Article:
I went outside to scatter peanuts for the chipmunks and squirrels in between lines of thunderstorms and noticed something off about the netting over the back half of the raised bed. We'd pulled it back and left it so the cantaloupe vines could climb it.
I went closer and found a Grey Catbird thoroughly tangled in it. The netting was tightly wound up to its beak and it was clinging with its feet as it tried to get away. If I hadn't;t gone outside at that moment and spotted it, I'm sure it would have killed itself trying to free its beak.
When I realized what it was, I spoke to it softly, telling it I was going to help it, that it'd be ok, and cupped its wings against its back as I examined how I was going to remove the netting. Realizing I needed scissors, I let it go and told it'd I'd be right back. It went back to clinging to the netting.
It's fun holding a wild bird, trying to very, very carefully snip thin strands of plastic netting and then it starts thundering directly overhead. Luckily, the Catbird laid quietly in my hand and allowed me to work. The poor thing had managed to really get itself stuck. How the netting had wound, it would never have been able to open its beak again without intervention.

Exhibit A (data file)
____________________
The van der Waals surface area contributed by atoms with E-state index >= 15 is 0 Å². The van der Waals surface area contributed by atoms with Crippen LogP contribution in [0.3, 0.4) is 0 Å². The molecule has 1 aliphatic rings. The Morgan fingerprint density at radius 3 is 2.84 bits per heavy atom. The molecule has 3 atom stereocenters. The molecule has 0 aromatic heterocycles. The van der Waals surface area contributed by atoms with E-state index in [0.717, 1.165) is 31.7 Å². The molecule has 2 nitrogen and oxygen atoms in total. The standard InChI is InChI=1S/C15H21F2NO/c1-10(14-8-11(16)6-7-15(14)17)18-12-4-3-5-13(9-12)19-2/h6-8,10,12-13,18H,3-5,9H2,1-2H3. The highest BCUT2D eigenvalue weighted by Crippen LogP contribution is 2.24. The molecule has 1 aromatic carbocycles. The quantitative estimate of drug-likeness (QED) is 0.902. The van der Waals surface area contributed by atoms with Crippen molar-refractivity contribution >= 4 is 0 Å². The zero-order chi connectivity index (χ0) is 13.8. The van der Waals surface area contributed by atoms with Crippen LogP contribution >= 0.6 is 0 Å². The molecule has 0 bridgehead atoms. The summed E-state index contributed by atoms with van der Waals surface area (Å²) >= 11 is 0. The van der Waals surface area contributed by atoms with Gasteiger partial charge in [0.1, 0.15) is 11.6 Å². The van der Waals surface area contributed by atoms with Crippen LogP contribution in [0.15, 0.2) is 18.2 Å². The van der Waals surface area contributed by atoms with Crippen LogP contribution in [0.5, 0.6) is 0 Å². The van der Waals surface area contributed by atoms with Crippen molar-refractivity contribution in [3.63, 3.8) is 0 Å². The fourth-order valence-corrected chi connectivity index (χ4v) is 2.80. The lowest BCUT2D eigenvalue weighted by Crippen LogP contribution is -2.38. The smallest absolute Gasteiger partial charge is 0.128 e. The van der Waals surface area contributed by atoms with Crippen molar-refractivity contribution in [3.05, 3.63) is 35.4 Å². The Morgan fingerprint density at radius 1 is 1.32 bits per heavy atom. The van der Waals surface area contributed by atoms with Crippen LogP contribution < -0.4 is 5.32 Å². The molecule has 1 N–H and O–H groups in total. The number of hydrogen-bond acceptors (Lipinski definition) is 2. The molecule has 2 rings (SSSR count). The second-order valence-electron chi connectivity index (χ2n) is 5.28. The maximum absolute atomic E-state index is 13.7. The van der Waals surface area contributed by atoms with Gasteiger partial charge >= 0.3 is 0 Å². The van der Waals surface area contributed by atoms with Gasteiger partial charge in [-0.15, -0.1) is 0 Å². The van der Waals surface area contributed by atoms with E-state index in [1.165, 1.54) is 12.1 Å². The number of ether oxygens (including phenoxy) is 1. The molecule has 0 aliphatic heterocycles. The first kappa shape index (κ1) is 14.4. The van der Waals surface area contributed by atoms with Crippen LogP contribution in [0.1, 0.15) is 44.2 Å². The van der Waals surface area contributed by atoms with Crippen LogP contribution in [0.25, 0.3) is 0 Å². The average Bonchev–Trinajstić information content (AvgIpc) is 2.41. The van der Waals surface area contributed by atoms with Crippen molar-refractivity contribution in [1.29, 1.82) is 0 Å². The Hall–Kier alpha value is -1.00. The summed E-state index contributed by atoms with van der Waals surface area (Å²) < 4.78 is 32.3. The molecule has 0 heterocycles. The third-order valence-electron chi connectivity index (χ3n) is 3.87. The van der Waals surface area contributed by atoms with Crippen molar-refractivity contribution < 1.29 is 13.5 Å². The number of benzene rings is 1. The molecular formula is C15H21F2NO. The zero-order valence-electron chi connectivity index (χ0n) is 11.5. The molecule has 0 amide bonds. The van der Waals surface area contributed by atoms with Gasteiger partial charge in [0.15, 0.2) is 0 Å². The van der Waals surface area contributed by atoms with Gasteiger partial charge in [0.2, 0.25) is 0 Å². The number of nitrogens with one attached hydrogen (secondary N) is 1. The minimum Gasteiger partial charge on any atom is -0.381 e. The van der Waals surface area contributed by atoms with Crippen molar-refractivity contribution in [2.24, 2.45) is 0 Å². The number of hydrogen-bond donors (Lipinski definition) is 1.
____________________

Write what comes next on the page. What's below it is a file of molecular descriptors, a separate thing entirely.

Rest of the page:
Once I managed to remove the final strands, the bird flew out of my cupped hand and landed a few feet away. I watched it carefully to see if it'd be ok and it hopped through the fence and flew away.
The netting was immediately removed. The vines were hooked on the poles instead.
So. Lesson learned, when we use netting, it has to be snug, it cannot have any slack in it whatsoever, otherwise, next time the bird might not be so lucky.
And it's still thundering.
Had to rescue a Grey Catbird this afternoon.